Is the remainder of this year a good timeline for Treasury to pursue as it seeks to exit its unwanted ownership stake in GM? On face value, it’s not ideal, with gas prices continuing to threaten, and worries about executive shuffling and incentive dependence taking the shine off GM’s stock. More than anything else, GM needs to signal a sense of consistency to investors in order to calm fears about the restructured company’s ability to rebuild its empire. More time would help calm those jitters (provided things go reasonably smoothly in the interim), meaning waiting could be in the taxpayers’ fiscal interest.

But since politics seems to be driving the sale, and the future can’t be counted on to give GM time to prove its stability in its “new normal,” the sale will happen sooner. And luckily, the Treasury does have one ace up its sleeve, as Reuters explains:

GM is expected to join the S&P 500 index . Such an inclusion would likely generate additional demand from portfolio managers who benchmark their holdings against the index. The U.S. Treasury might be able to sell additional shares based on this demand in what is known as an index inclusion trade.

Will increased demand from institutional investors as a result of an S&P500 listing be enough to buoy GM’s stock? Maybe not. But then, the White House has insisted for some time that recouping its investment was not the main point of the bailout, and that as an emergency economic measure, it was already “worth it.” At this point, there’s not much choice but hope they’re right, but the very question about how to time the government’s exit raises an interesting point: even after a government-backed bankruptcy and a cash injection of tens of billions of dollars, GM’s position remains uncertain and its future remains unclear. If The General collapses again, and investor pessimism indicates that it’s a possibility, will the “emergency economic measure” still have been “worth it?” Will another such measure be forthcoming? Regardless of how much the treasury loses when it exits GM, this question will dog the auto industry for some time to come.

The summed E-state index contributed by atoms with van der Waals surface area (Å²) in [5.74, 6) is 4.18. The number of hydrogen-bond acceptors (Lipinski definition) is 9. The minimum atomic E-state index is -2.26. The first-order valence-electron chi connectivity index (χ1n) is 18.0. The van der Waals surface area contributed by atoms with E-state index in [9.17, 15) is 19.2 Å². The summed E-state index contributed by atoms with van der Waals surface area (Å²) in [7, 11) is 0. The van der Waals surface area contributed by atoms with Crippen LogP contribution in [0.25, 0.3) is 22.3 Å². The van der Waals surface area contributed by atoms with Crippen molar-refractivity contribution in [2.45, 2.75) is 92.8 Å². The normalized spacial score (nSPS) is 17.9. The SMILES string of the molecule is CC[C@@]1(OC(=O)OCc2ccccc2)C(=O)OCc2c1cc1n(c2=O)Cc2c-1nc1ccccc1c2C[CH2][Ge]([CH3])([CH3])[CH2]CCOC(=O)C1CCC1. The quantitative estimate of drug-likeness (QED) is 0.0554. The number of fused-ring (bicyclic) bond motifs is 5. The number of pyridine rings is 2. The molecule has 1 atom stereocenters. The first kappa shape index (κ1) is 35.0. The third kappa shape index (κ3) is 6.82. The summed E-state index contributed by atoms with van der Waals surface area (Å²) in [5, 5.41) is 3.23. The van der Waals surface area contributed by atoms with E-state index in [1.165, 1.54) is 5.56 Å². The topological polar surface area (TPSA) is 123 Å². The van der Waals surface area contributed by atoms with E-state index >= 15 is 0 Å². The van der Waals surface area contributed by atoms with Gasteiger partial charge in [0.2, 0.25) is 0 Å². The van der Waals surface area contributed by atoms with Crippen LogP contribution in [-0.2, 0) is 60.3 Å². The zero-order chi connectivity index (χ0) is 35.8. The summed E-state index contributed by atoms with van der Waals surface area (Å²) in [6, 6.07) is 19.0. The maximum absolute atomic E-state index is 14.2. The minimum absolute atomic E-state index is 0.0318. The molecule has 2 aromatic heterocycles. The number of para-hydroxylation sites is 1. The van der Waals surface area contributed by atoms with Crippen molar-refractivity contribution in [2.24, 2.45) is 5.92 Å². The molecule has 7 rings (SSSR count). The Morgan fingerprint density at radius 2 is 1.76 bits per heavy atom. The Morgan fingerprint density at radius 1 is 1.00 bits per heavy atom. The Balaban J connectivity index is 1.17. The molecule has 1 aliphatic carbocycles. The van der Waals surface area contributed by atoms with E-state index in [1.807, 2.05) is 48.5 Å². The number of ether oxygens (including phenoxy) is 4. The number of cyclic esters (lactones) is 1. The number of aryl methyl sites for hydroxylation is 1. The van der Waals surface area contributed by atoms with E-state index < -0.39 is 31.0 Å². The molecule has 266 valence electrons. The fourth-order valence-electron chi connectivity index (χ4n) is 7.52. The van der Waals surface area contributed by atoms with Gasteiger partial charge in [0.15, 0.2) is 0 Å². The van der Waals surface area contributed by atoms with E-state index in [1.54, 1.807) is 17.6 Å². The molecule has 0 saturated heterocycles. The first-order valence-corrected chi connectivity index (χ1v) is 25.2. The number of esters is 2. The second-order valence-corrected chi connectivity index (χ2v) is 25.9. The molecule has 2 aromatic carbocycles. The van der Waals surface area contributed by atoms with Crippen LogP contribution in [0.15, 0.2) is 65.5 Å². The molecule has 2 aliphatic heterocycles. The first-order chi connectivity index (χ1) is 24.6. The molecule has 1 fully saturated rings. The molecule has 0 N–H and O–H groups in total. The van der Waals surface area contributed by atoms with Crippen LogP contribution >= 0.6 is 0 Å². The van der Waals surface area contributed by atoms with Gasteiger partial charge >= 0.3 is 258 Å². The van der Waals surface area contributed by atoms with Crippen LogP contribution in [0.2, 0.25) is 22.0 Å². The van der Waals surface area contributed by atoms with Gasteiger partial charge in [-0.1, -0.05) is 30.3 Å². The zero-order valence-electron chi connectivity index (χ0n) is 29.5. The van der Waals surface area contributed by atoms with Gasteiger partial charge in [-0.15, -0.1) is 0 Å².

Edward Niedermeyer
Edward Niedermeyer

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  • Mike Kelley Mike Kelley on Apr 20, 2011

    The real threat to the US is from the absolutely insane spending by our federal government since 2008. When the interest rate demanded by our creditors inevitably goes up, the federal budget will be a wasteland of debt service costs. The recent announcement by the S and P on our failure to reduce debt is a clear trouble sign. Scroll down to the last few years and see how bad it is: http://www.davemanuel.com/history-of-deficits-and-surpluses-in-the-united-states.php

  • Mike978 Mike978 on Apr 21, 2011

    I love it when the spending increases from 2001-2007 are quietly forgotten and year zero is deemed to be 2008 (which was still under Bush BTW)!

    • Dan Dan on Apr 22, 2011

      The screwing we're taking from the current administration is justifed by the screwing we took from the last one. Leadership by successive reprisal. I love it.

  • Lou_BC While we discuss Chinese cars, Chinese politics, and Chinese global desires, I'm looking at TTAC and Google display advertising for Chinese tires. They have nukes aimed at us but their money and products are acceptable to consumers and business?
  • TheTireWhisperer And a thankful Memorial day to all.
  • Kwik_Shift_Pro4X Take some time today to realize that virtually zero soldiers had died defending your border.
  • Tassos As somebody who is NOT a stupid fanatic about EVs one way or the other:No manufacturer has built a "Better Tesla" EV yet. Most have tried, we wait for TOyota only (last hope for the Tesla haters)UNLESS a DIRT CHEAP Model 2 comes along (will never happen in the next 2 or 3 years), Do NOT expect that 7% to go to even 10%, let alone the ... 30% clueless Idiot Joe Biden voters expect. If anything, PLUG INS and HYBRIDS may, in the SHORT term, bring the 7% down.
  • Pig_Iron 💝